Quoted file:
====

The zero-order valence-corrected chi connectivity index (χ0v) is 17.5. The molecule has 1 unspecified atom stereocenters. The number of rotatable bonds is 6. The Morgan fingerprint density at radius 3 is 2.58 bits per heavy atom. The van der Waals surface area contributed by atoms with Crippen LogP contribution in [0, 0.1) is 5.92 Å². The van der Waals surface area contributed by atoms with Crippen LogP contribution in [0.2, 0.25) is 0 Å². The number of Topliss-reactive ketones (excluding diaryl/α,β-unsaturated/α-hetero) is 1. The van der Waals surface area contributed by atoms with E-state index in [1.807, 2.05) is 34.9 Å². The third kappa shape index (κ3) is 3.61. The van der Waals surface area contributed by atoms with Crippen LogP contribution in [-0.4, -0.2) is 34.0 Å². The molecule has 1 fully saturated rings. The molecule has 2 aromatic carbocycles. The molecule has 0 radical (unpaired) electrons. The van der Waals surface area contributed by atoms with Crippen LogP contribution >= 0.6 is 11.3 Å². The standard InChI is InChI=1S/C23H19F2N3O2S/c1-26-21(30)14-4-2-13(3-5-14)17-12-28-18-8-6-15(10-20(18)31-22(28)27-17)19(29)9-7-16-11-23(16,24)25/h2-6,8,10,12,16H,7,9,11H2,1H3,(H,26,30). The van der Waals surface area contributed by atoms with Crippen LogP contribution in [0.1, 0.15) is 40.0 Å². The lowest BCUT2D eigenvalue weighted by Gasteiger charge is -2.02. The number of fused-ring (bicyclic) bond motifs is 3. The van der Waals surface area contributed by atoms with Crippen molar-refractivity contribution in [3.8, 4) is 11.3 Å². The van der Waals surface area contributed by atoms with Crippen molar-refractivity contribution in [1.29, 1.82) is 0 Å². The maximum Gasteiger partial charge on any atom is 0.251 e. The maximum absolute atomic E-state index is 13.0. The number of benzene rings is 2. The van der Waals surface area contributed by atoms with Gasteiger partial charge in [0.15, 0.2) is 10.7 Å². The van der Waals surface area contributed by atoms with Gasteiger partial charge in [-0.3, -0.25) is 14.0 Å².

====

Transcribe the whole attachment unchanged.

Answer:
The zero-order valence-corrected chi connectivity index (χ0v) is 17.5. The molecule has 1 unspecified atom stereocenters. The number of rotatable bonds is 6. The Morgan fingerprint density at radius 3 is 2.58 bits per heavy atom. The van der Waals surface area contributed by atoms with Crippen LogP contribution in [0, 0.1) is 5.92 Å². The van der Waals surface area contributed by atoms with Crippen LogP contribution in [0.2, 0.25) is 0 Å². The number of Topliss-reactive ketones (excluding diaryl/α,β-unsaturated/α-hetero) is 1. The van der Waals surface area contributed by atoms with E-state index in [1.807, 2.05) is 34.9 Å². The third kappa shape index (κ3) is 3.61. The van der Waals surface area contributed by atoms with Crippen LogP contribution in [-0.4, -0.2) is 34.0 Å². The molecule has 1 fully saturated rings. The molecule has 2 aromatic carbocycles. The molecule has 0 radical (unpaired) electrons. The van der Waals surface area contributed by atoms with Crippen LogP contribution >= 0.6 is 11.3 Å². The standard InChI is InChI=1S/C23H19F2N3O2S/c1-26-21(30)14-4-2-13(3-5-14)17-12-28-18-8-6-15(10-20(18)31-22(28)27-17)19(29)9-7-16-11-23(16,24)25/h2-6,8,10,12,16H,7,9,11H2,1H3,(H,26,30). The van der Waals surface area contributed by atoms with Crippen LogP contribution in [0.1, 0.15) is 40.0 Å². The lowest BCUT2D eigenvalue weighted by Gasteiger charge is -2.02. The number of fused-ring (bicyclic) bond motifs is 3. The van der Waals surface area contributed by atoms with Crippen molar-refractivity contribution in [3.8, 4) is 11.3 Å². The van der Waals surface area contributed by atoms with Crippen molar-refractivity contribution in [1.29, 1.82) is 0 Å². The maximum Gasteiger partial charge on any atom is 0.251 e. The maximum absolute atomic E-state index is 13.0. The number of benzene rings is 2. The van der Waals surface area contributed by atoms with Gasteiger partial charge in [0.15, 0.2) is 10.7 Å². The van der Waals surface area contributed by atoms with Gasteiger partial charge in [-0.3, -0.25) is 14.0 Å².